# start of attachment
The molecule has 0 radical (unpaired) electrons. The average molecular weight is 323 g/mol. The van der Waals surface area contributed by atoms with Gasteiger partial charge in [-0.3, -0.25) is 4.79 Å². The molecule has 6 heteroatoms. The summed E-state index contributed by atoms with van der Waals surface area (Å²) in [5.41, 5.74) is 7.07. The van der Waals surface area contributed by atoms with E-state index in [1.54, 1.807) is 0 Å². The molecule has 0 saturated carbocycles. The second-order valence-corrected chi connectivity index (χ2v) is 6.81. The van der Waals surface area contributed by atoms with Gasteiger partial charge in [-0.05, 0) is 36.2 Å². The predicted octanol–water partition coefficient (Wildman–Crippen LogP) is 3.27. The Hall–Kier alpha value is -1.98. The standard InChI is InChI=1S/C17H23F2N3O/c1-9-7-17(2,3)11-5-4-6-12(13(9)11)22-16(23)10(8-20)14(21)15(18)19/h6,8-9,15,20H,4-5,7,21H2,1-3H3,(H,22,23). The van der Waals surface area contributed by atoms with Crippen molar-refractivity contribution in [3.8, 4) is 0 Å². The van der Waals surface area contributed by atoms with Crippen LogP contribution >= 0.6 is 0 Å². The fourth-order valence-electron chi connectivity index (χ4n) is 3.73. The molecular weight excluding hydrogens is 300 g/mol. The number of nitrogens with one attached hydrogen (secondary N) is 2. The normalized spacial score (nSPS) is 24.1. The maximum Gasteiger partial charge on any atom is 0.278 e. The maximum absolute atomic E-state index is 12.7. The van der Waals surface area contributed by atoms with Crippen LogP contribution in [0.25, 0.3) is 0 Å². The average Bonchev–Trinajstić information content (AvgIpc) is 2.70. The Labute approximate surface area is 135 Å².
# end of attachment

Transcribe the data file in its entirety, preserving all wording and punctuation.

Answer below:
The molecule has 0 radical (unpaired) electrons. The average molecular weight is 323 g/mol. The van der Waals surface area contributed by atoms with Gasteiger partial charge in [-0.3, -0.25) is 4.79 Å². The molecule has 6 heteroatoms. The summed E-state index contributed by atoms with van der Waals surface area (Å²) in [5.41, 5.74) is 7.07. The van der Waals surface area contributed by atoms with E-state index in [1.54, 1.807) is 0 Å². The molecule has 0 saturated carbocycles. The second-order valence-corrected chi connectivity index (χ2v) is 6.81. The van der Waals surface area contributed by atoms with Gasteiger partial charge in [-0.05, 0) is 36.2 Å². The predicted octanol–water partition coefficient (Wildman–Crippen LogP) is 3.27. The Hall–Kier alpha value is -1.98. The standard InChI is InChI=1S/C17H23F2N3O/c1-9-7-17(2,3)11-5-4-6-12(13(9)11)22-16(23)10(8-20)14(21)15(18)19/h6,8-9,15,20H,4-5,7,21H2,1-3H3,(H,22,23). The van der Waals surface area contributed by atoms with Crippen molar-refractivity contribution in [3.8, 4) is 0 Å². The van der Waals surface area contributed by atoms with Crippen LogP contribution >= 0.6 is 0 Å². The fourth-order valence-electron chi connectivity index (χ4n) is 3.73. The molecular weight excluding hydrogens is 300 g/mol. The number of nitrogens with one attached hydrogen (secondary N) is 2. The normalized spacial score (nSPS) is 24.1. The maximum Gasteiger partial charge on any atom is 0.278 e. The maximum absolute atomic E-state index is 12.7. The van der Waals surface area contributed by atoms with Crippen LogP contribution in [0.25, 0.3) is 0 Å². The average Bonchev–Trinajstić information content (AvgIpc) is 2.70. The Labute approximate surface area is 135 Å².